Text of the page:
Guidance on reopening the economy
Policymakers should look to environmental legislation as a model, and involve the public.
Getting things back up and running during a pandemic is no easy task, especially as opinions vary on how to tackle dual public health and economic crises. For policymakers, there are lessons to be learned from the development of environmental legislation.
It's one thing to rely on public-health satistical modeling for coronavirus forecasts. But it takes legislative tools to guide provincial authorities. That's where environmental legislation could serve as a model, as it has had to wrangle, for decades, with how best to mitigate the impacts of economic development.
The cornerstone of any environmental impact assessment legislation is public consultation—a concept sorely missing from Canadian public health legislation. By engaging in consultations, provincial representatives can benefit from enhanced data gathering, improved representation of marginalized communities, more creative solutions, and the promotion of better public engagement in pandemic-compliant behaviour.
In 2006, the U.S. National Academies of Science Forum on Microbial Threats held a workshop to explore the legal and ethical considerations for legislators to consider when managing a pandemic. With SARS as a mental model, researchers examined how legislation should be developed to address a range of issues, from mandatory isolations and quarantines to distancing measures. Although they didn't address shutting down and reopening the economy, they established certain guiding principles in influencing public behaviours. Chief among them was the need for public consultation. As Martin Cetron of the Centers for Disease Control, and Julius Landwirth of the Yale Interdisciplinary Center for Bioethics and Donaghue Initiative in Biomedical and Behavioral Research Ethics wrote in their symposium paper, public consultation is needed to balance the rights of the individual with the interests of the community:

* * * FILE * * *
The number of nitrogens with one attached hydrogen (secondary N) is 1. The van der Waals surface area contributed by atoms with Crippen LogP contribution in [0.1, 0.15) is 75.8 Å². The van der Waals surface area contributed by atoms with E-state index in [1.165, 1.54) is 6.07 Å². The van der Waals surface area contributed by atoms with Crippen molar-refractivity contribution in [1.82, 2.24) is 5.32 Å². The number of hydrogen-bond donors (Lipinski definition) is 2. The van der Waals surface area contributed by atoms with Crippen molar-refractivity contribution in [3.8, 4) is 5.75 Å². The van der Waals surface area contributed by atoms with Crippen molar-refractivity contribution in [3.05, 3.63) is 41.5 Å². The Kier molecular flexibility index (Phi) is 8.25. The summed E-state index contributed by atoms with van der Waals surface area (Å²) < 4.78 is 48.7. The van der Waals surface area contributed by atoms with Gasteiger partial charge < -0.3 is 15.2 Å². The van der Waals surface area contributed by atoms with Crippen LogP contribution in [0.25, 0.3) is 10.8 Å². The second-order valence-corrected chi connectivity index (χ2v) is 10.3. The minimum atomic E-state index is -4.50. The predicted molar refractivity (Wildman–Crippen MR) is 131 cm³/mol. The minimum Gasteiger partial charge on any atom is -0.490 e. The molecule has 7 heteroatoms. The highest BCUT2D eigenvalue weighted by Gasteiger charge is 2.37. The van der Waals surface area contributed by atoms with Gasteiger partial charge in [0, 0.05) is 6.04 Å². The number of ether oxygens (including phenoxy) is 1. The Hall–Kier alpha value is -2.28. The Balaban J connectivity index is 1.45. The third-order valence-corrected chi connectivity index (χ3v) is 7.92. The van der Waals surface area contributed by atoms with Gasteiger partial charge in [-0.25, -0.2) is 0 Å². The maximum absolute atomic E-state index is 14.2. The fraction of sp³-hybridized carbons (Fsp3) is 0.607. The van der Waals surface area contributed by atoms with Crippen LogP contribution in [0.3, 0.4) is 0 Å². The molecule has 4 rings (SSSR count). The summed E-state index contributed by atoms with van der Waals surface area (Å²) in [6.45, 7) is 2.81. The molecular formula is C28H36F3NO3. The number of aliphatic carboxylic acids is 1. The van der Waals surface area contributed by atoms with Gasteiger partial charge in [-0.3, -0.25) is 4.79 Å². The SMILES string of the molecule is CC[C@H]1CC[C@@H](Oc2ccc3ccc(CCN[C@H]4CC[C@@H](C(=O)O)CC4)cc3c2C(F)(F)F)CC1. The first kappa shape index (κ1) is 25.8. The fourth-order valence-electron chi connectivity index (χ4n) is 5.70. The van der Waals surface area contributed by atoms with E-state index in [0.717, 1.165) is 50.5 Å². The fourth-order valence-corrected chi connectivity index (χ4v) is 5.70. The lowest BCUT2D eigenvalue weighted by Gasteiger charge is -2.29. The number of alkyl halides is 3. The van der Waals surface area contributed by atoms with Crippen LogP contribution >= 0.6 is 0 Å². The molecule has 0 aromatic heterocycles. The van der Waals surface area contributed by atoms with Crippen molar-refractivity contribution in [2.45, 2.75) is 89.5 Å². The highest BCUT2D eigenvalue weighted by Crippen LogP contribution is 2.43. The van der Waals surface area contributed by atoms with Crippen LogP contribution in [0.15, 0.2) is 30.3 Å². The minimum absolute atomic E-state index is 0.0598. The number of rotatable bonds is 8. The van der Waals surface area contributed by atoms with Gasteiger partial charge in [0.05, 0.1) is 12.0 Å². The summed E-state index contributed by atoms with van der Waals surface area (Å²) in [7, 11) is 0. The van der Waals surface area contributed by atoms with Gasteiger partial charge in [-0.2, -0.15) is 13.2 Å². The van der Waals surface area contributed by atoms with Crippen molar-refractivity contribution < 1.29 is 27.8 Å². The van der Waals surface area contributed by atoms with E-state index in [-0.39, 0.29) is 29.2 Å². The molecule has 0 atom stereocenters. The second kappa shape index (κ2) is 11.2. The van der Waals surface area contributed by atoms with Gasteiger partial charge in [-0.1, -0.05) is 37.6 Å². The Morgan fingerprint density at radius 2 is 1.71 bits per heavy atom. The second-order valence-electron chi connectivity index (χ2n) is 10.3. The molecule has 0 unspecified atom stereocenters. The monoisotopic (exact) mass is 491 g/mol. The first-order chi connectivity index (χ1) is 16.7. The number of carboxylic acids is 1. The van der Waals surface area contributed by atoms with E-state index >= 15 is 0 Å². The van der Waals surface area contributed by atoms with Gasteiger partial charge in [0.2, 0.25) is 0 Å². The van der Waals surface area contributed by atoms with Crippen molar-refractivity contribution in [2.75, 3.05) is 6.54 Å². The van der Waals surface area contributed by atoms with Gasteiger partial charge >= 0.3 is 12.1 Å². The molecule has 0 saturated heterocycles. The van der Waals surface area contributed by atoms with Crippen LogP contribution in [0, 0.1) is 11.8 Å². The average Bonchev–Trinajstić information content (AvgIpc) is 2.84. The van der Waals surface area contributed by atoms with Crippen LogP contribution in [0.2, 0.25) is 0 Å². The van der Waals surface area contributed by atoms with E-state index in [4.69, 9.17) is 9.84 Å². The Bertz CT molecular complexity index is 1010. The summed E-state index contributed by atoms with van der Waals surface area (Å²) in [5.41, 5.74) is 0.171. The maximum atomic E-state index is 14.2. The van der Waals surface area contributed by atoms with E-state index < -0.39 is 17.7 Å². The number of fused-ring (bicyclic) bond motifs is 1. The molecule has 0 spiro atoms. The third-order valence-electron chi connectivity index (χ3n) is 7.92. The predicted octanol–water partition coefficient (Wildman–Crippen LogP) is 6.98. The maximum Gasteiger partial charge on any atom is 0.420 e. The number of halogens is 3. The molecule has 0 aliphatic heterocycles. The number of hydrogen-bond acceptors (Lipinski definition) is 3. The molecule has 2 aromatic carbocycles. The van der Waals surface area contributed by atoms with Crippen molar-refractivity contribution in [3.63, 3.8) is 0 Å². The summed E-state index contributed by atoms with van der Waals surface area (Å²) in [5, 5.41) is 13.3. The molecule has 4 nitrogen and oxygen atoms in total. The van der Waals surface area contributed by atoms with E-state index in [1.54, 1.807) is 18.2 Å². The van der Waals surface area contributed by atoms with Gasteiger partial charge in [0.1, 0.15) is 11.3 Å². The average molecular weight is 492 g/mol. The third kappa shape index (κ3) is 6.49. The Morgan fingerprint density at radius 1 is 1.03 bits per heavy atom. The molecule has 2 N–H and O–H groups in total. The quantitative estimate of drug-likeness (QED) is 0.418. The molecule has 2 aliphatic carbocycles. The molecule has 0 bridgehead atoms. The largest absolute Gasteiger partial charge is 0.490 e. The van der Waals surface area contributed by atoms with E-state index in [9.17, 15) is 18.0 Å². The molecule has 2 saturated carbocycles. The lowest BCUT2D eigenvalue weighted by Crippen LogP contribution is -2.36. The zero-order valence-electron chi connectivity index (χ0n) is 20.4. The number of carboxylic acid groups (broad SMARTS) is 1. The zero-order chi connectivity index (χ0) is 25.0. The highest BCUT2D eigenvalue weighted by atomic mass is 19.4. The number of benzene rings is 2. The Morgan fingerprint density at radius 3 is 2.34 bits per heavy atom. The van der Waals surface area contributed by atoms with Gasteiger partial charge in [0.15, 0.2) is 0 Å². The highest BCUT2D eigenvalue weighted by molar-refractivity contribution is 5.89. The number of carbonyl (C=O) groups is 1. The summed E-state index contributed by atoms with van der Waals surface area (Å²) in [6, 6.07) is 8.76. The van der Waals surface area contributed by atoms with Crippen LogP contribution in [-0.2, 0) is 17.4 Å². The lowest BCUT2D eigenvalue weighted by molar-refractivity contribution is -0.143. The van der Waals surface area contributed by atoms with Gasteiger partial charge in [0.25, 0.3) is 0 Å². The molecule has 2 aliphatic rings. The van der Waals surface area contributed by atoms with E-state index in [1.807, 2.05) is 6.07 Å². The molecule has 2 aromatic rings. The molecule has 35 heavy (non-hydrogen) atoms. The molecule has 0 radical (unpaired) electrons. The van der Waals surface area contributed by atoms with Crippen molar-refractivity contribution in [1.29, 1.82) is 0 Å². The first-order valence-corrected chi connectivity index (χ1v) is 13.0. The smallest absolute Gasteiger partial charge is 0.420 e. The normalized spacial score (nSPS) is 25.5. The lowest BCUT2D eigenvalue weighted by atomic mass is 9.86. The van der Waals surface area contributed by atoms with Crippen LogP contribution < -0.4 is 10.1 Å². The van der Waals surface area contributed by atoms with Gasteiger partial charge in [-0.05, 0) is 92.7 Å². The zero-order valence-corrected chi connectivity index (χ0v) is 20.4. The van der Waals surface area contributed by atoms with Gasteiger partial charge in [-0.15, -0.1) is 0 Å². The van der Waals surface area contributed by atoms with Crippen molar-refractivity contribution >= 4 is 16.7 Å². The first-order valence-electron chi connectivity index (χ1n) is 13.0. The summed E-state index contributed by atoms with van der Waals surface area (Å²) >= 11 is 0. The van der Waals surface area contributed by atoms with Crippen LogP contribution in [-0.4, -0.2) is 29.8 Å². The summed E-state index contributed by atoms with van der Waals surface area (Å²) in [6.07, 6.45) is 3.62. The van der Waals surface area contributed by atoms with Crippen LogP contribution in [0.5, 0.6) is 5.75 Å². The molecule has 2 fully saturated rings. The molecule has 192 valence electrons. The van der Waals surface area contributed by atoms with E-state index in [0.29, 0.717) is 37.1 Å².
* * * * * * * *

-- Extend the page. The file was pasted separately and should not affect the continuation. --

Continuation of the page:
"To address this potential dichotomy, the principles require ensuring opportunity for informed community participation in the development of policies, programs, and priorities, accessibility to basic resources and conditions necessary for health, and protection of confidentiality."
In weighing the opening up of the economy with the health of Canadians, provincial governments have failed to engage in broad-scale public consultation campaigns. Is it right to gain two percentage points in GDP, if that increase in GDP costs two lives? How about twenty lives, or a hundred? How do we quantify and rate relative values in the public interest? And how are governments accounting for the differential impacts among marginalized communities, such as those working in factories or long-term care facilities, or undocumented migrant farm-workers?
Without established and agreed-upon criteria, governments may later be called out for brash decision-making. Lawrence Gostin and Benjamin E. Berkman at the Georgetown University Law Center emphasize the need for public participation during pandemic management: